Polaroiding on the Great Lake Jim Allen explains his technique polaroiding trout in the waves of Great Lake.
The requirements of polaroiding on the Great Lakes are a big northerly wind and a blue sky. Quite often in the warmer northerlies a lot of terrestrial insects get blown onto the water - particularly after Christmas. When you get the beetles on the water the fish get up in the waves.
Great Lake rainbow trout in excellent condition
Despite the low lake level at Great Lake rainbow trout arrived at the Liawenee fish trap in good numbers this year.
The fish were stripped of eggs and milt for grow out of the fertilised eggs at the IFS hatchery at New Norfolk. While this has been the practise for some time, this is the first year in recent times that eggs from wild rainbow trout have been treated at Liawenee to produce triploid fish.
Once fertilised, the eggs are treated in a pressure vessel to produce offspring that are sterile (triploid) in the sense that they do not produce gonads (sex organs). The consequence of this process is that the fish do not stop feeding in winter and do not put any energy into reproduction. The end result that the fish have the potential to grow larger in a shorter amount of time.
Greg French looks at shore-based fishing at Great Lake
At the beginning of November Great lake was already within .8m of the all-time high level mark of 1035.48 (i.e. 3.89m below full supply) attained in October 1997 - and it was still rising. There is a distinct possibility that this coming summer the lake will edge out over new ground. Such an event dramatically affects trout behaviour.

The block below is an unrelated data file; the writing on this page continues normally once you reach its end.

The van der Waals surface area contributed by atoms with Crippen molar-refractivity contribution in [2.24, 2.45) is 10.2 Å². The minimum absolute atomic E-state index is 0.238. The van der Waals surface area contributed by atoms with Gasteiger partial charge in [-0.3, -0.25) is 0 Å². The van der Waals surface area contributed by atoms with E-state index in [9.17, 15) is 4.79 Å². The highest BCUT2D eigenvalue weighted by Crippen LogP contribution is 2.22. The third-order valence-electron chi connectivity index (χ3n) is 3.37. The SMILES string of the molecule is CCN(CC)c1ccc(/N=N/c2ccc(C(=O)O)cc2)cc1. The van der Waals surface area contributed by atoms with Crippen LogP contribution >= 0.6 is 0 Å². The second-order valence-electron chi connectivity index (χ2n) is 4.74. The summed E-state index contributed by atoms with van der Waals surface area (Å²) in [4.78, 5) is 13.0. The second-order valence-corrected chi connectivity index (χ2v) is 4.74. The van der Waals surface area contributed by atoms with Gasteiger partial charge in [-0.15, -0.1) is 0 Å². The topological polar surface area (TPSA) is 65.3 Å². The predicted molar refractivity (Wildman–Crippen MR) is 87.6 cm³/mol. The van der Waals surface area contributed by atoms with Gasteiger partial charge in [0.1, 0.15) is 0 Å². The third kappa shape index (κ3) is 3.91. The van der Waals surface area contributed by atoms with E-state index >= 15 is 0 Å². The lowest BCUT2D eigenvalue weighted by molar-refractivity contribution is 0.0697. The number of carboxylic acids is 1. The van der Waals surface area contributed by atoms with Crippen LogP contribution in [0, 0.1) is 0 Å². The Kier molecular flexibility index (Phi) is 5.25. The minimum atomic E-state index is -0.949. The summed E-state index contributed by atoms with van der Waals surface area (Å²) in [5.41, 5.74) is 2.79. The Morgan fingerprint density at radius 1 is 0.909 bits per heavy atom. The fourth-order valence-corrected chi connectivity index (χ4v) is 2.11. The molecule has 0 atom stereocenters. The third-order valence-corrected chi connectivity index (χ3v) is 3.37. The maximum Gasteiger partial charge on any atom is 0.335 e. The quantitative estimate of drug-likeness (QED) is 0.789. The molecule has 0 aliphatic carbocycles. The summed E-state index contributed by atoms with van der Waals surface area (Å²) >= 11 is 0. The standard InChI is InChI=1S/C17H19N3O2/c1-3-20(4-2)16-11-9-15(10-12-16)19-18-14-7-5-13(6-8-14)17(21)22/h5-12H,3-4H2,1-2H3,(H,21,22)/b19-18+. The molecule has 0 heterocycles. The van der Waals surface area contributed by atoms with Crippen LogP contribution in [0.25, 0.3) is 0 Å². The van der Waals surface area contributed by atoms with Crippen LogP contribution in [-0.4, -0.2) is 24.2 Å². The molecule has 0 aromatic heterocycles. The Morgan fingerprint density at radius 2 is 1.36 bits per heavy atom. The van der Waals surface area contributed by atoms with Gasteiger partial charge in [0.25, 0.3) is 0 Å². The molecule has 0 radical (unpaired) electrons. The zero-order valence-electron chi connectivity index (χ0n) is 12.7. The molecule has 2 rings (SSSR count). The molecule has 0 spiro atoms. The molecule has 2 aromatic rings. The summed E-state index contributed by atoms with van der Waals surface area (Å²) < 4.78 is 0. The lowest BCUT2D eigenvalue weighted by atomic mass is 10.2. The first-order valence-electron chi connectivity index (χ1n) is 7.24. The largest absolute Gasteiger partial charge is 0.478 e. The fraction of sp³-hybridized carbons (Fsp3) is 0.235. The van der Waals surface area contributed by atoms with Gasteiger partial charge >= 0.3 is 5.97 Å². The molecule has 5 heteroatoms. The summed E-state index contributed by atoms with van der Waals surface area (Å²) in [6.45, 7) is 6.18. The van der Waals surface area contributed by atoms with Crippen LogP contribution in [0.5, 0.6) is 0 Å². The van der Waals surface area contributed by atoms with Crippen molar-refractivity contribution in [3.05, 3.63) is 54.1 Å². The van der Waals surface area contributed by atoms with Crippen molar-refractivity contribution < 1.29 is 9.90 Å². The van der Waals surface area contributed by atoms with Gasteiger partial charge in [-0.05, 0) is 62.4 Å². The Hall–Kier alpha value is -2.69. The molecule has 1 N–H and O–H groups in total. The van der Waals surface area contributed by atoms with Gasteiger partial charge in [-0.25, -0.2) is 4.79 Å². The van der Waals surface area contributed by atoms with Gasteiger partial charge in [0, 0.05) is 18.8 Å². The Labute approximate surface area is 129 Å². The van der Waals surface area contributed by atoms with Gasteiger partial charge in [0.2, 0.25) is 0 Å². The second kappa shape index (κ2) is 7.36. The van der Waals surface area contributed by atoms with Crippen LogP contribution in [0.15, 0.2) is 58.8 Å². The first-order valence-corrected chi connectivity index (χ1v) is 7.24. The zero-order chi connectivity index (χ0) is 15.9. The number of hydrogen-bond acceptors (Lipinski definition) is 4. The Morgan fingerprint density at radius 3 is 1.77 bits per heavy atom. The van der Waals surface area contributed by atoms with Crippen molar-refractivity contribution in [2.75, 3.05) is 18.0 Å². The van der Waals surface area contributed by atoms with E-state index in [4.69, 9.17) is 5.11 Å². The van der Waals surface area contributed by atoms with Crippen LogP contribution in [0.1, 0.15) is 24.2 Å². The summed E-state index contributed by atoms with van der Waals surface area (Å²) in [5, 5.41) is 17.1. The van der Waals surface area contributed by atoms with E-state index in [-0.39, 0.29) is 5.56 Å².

Click above for current issue content. The current issue of TFBN is extensive and topical. In Tackle Stores, Newsagents and by subscription.
Delivered to your door for $60 for 2 years (10 issues). To subscribe, send Mike $60 via www.paypal.com.au . (Basic instructions are here) The email is at Contact Us. Your address will be included from PayPal. Please ensure your details are correct, for Mike to organise delivery.
Here is a list of all of the Article Categories. The number in Brackets, eg (13) is the number of articles. Click on Derwent River and all articles relating to the Derwent will be displayed in the central area.
Hello everyone, I thought it would be a good time to introduce myself.
My name is Stephen Smith and I have been managing the website tasfish.com since May 2009.
It has been an epic journey of learning and discovery and I am indebted to Mike Stevens for his help, support and patience.
I am developing a new venture Rubicon Web and Technology Training ( www.rwtt.com.au ). The focus is two part, to develop websites for individuals and small business and to train people to effectively use technology in their everyday lives.
Please contact me via www.rwtt.com.au/contact-me/ for further information - Stephen Smith.